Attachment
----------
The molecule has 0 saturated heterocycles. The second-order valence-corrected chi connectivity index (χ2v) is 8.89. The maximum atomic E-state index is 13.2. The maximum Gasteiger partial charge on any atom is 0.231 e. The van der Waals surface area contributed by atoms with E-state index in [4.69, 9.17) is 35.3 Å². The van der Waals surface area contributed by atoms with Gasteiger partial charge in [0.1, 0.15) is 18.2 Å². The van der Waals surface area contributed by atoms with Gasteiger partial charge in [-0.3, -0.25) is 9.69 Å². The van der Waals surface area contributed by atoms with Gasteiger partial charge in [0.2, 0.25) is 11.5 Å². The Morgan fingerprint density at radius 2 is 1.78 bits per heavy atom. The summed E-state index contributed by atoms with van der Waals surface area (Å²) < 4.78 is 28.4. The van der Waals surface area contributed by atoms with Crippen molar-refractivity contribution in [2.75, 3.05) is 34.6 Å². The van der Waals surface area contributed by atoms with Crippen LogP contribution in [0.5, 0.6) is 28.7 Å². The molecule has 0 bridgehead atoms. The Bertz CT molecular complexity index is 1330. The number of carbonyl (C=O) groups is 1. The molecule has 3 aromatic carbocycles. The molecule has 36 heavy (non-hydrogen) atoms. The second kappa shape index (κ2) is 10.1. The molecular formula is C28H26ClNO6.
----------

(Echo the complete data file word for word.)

The molecule has 0 saturated heterocycles. The second-order valence-corrected chi connectivity index (χ2v) is 8.89. The maximum atomic E-state index is 13.2. The maximum Gasteiger partial charge on any atom is 0.231 e. The van der Waals surface area contributed by atoms with E-state index in [4.69, 9.17) is 35.3 Å². The van der Waals surface area contributed by atoms with Gasteiger partial charge in [0.1, 0.15) is 18.2 Å². The van der Waals surface area contributed by atoms with Gasteiger partial charge in [-0.3, -0.25) is 9.69 Å². The van der Waals surface area contributed by atoms with Gasteiger partial charge in [0.2, 0.25) is 11.5 Å². The Morgan fingerprint density at radius 2 is 1.78 bits per heavy atom. The summed E-state index contributed by atoms with van der Waals surface area (Å²) < 4.78 is 28.4. The van der Waals surface area contributed by atoms with Crippen molar-refractivity contribution in [2.75, 3.05) is 34.6 Å². The van der Waals surface area contributed by atoms with Crippen LogP contribution in [0.5, 0.6) is 28.7 Å². The molecule has 0 bridgehead atoms. The Bertz CT molecular complexity index is 1330. The number of carbonyl (C=O) groups is 1. The molecule has 3 aromatic carbocycles. The molecule has 36 heavy (non-hydrogen) atoms. The second kappa shape index (κ2) is 10.1. The molecular formula is C28H26ClNO6.